How the giraffe was almost forgotten

By Nick Funnell

How is it that we’ve managed to overlook the giraffe?

Breakthrough research suggests there are four species of giraffe – not just one – as distinct from each other as brown bears are from polar bears. We hear the latest from conservationists in the field about how one of the four is among the most endangered mammals in the world.

Even though they stand at more than 5m tall and weigh over a tonne, we have neglected our tallest living land mammal, and over the past three decades, their numbers have plummeted by 40 per cent. Then, late 2016, the International Union for the Conservation of Nature (IUCN) promoted the giraffes’ threat status from ‘least concern’ straight to ‘vulnerable’ – jumping over the ‘near-threatened’ category and catapulting them centre stage. ‘There has certainly been a lot of interest and shock that will definitely help giraffes,’ says Stephanie Fennessy, director of the Namibia-based Giraffe Conservation Foundation (GCF).

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These gentle giants have been overlooked and have already become extinct in seven countries."

Sir David Attenborough

The new listing puts the daddy of all long legs firmly on the conservation agenda, allowing organisations such as the GCF – the only conservation group focused entirely on giraffes – to apply for new forms of funding to further its work protecting these beautiful creatures. This year the GCF will move forward with key projects in Uganda and Kenya, and on game-changing DNA research that’s already turning what we thought we knew about the species on its head.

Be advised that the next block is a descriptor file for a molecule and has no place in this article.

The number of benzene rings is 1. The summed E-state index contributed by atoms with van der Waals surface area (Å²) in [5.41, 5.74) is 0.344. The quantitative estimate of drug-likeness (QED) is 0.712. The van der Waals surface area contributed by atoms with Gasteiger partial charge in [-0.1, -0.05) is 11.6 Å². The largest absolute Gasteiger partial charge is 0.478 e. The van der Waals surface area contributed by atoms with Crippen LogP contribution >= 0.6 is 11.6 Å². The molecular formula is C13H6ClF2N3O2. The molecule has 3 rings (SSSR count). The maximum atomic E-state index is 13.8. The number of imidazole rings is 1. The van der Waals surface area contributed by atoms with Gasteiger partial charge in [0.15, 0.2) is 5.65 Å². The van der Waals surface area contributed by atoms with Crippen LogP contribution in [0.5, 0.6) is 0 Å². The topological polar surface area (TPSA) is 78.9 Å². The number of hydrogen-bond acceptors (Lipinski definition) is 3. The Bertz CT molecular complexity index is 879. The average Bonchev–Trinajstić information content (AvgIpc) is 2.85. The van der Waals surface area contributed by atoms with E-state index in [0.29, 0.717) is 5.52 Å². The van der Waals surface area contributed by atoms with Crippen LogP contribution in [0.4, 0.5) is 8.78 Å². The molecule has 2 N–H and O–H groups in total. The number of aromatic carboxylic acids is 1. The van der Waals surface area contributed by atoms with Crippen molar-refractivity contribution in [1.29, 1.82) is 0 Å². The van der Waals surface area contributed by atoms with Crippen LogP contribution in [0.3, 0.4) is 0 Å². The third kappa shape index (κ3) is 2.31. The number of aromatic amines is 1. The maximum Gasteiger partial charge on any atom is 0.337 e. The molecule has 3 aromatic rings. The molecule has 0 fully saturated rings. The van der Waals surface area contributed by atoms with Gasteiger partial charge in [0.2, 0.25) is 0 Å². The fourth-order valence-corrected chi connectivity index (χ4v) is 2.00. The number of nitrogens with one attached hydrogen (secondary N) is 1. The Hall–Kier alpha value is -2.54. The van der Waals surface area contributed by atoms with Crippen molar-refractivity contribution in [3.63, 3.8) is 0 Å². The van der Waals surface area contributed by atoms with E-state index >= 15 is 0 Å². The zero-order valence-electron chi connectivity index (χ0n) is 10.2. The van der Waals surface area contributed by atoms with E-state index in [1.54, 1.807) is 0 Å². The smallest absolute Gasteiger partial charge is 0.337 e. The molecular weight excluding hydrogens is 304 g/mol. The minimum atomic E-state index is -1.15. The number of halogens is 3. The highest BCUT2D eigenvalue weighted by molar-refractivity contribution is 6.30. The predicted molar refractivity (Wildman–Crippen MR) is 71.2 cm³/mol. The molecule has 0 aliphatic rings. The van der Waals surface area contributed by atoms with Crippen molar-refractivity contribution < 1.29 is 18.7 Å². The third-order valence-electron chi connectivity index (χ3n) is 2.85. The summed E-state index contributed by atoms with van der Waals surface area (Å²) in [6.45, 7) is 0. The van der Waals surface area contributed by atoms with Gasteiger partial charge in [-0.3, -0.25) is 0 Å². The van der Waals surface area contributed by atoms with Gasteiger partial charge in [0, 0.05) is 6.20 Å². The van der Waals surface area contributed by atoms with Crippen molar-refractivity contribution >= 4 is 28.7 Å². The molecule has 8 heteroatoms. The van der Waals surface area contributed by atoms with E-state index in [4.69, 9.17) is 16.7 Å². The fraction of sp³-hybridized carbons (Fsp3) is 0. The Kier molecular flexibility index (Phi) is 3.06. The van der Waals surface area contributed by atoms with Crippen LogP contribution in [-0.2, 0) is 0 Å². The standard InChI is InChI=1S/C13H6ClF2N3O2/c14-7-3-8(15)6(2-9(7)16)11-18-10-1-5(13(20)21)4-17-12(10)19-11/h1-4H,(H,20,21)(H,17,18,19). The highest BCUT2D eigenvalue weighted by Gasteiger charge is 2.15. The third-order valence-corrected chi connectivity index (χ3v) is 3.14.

The facts make bleak reading. In 1985, around 157,000 giraffes roamed Africa. That number now stands at about 97,500, says the IUCN – four times fewer than the population of African bush elephants (415,000). The main causes are habitat loss and poaching. As human populations grow and urban areas expand, farming and industry encroach on the plains where giraffes live, bringing them into greater contact with people and increasing the likelihood they will be illegally hunted or killed for destroying crops. Giraffes are slaughtered not just for their meat, but also for their tails, which are highly valued in places such as the Republic of the Congo and Democratic Republic of the Congo, where they are sometimes given as a dowry in a marriage proposal. The long tail hairs are often also turned into fly swats.

Two giraffes walking through grassland in Kenya
© James Warwick | Getty

Redefining the Species

Giraffes have already vanished from seven countries. Most now live in southern and eastern Africa, with only small populations in the west and centre of the continent where war and civil unrest add to the threats they face. However, the stats are muddied slightly by the current debate over the number of giraffe species. The IUCN currently recognises the giraffe as one single species with nine subspecies. Of these, three have increasing populations, five have decreasing populations and one is stable. However, DNA research by the GCF and German geneticists suggests giraffes should actually be separated into four species: the northern giraffe (with three subspecies), the southern giraffe (with two subspecies), the reticulated giraffe and the Maasai giraffe, all of which look similar but do not appear to mate with each other. ‘Looking at the genetics, the types of giraffe are probably more different from polar bears and brown bears,’ says Fennessy.